Grate

February is hard. Years ago, I repeated Jo(e)’s claim that February is the longest month, and she is exactly right. Come February, the novelty of winter has long worn off. The snow is cleared from streets and sidewalks after each storm, but it piles and ossifies in yards and corners. Our dog pen is as slick as a rink, with weeks of snow trampled and saturated with last week’s sleet, then frozen hard: snow covering ice layered atop treachery.

The daily winter drill is now familiar and mundane. The piling on of coats and hats and gloves, then the pulling on of boots: it takes so much effort to take the trash to the curb, the dog to the pen, one’s own self to the car. Along with any obligation, there are these extra intervening steps: almost inconceivable are those summer days when stepping outside was as simple as slipping on sandals.

By February, winter has grown old, a tired routine that wears thin. And this year, we are in the February of the pandemic: a crisis that has lingered so long, it seems almost unremarkable. Last March, the governor declared a state of emergency, back when the pandemic was newly emergent. Nearly a year later, I no longer know if any given day is an emergency or merely life as we now know it. After nearly a year of being vigilant for viruses, our perpetual state of high alert is almost mind-numbing: an old ordinary that dulls more than sharpens.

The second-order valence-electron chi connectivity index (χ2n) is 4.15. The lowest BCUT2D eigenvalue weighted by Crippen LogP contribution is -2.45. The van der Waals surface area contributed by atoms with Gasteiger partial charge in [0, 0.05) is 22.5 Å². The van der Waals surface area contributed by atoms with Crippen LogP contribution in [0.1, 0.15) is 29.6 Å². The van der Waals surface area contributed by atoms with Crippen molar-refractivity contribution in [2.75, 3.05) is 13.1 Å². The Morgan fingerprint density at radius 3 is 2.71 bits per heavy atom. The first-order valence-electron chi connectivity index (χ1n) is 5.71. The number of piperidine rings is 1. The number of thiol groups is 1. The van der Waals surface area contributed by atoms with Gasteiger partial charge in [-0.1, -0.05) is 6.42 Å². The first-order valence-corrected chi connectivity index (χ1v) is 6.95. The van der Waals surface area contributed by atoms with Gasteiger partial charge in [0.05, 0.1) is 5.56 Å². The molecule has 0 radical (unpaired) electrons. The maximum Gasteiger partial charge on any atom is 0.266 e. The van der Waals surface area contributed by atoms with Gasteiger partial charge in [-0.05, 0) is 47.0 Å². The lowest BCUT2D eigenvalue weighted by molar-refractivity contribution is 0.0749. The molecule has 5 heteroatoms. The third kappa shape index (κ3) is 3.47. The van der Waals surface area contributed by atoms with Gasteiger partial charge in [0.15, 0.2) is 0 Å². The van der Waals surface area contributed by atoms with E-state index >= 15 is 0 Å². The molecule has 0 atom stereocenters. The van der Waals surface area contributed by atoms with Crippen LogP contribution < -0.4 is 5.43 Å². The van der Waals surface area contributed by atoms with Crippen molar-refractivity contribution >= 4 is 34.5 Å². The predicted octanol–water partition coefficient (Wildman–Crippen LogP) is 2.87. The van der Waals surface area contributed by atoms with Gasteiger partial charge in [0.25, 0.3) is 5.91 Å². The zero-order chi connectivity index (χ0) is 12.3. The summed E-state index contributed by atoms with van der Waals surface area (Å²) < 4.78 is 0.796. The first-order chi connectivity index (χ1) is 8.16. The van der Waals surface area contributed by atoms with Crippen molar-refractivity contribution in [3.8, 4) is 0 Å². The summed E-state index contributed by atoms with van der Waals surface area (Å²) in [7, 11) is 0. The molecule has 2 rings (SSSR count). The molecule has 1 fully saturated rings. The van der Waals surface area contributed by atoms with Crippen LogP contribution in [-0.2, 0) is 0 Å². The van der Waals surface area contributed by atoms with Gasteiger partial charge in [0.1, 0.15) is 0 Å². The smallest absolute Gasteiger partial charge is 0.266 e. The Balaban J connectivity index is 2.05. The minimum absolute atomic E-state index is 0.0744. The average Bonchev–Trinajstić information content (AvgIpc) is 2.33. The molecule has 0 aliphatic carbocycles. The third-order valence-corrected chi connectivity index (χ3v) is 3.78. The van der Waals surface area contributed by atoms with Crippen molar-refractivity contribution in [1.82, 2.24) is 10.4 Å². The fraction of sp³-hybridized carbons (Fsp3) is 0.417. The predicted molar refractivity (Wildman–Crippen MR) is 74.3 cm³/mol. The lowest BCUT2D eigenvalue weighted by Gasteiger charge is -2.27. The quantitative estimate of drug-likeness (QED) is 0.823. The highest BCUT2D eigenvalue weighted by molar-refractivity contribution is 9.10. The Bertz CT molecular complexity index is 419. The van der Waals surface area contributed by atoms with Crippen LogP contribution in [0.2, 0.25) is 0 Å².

In the early days of the pandemic, J and I kept a calendar count of our stay-at-home days. A quarantine is defined as forty days of isolation, but now we’re approaching a full year of deprivation: not socializing in-person with friends, not eating in restaurants, not shopping inside stores, not traveling or attending events. J and I no longer count our stay-at-home days; instead, we’re counting down until late April, when we hope to be eligible for the COVID vaccine–the closest thing to Spring we can hope for in these interminable pandemic days.